5 Challenges Common To Learning English As A Second Language

English is one of the most commonly spoken language in the world.  In fact, it is among the top three languages learned by people all over the world, making College Platon estudiar inglés very common.  Actually, more people speak English as a second language (about 500 million) than speak it natively (about 360 million)!  For this reason, English is typically regarded as the language of international business.

Now, despite the fact that English is so commonly spoken, it is not, necessarily, the easiest language to learn.  While Chinese is even harder to learn it is, ironically, spoken by more people than any other language. But since English has reached such notoriety, many people—including the Chinese—learn it as a second language, despite the following challenges:

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Most languages follow a specific set of grammar rules, even if they are complex.  Oddly enough, English is complex and does not always follow its own set of grammar rules; and this makes it very hard for people to learn as a second language.    


After grammar, vocabulary may be the next most complicated aspect of learning English.  Verb conjugation, for example, feels different on the English tongue than others. Add in all of the different tenses and other variations, as well as massive regional slangs, cognates, and additional mutations, English becomes quite the beast of a language to learn, even in its simplest forms.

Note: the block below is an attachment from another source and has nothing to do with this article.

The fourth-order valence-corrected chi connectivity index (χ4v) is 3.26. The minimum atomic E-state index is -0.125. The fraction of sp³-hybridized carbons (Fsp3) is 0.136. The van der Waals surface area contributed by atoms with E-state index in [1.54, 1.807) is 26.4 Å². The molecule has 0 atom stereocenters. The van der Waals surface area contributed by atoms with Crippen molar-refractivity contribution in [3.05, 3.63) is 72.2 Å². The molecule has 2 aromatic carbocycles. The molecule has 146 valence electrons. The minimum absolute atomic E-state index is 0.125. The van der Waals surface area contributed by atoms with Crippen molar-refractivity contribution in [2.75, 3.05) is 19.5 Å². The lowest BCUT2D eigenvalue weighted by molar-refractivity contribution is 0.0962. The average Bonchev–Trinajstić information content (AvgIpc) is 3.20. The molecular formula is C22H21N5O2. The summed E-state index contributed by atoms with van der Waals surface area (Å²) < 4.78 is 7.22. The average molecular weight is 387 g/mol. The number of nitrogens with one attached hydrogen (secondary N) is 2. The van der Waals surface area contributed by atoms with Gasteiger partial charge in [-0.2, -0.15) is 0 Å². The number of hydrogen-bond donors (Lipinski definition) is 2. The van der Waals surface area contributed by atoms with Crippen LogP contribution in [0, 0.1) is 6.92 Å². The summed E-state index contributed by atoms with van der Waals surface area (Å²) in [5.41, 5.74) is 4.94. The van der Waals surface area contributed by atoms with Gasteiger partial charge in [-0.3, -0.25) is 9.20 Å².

Speaking of slangs and cognates, English adopts many words from other cultures.  When you think about the many different English dialects spoken all over the world, it is easy to see how confusing the language can be as a whole, since each of these regional dialects will also have its own set of slangs and colloquialisms.


These slangs and regional dialects also make learning English very confusing to learn.  Many native languages follow a simple set of rules for vowel pronunciation but English does not always follow the same rules.  In addition, English has strange spellings with silent letters (like the ‘k’ in “knight”) and homonyms (like the ‘ight’ in “knight” vs the ‘ite’ in “nite”) or alternate-sounding letter combinations (like “cough” versus “dough).


Finally, it is important to reiterate that English is spoken in many different iterations all over the world.  Even in the United States and the United Kingdom—where English is quite prolific—simply traveling a few hundred miles in any direction can result in a different dialect.

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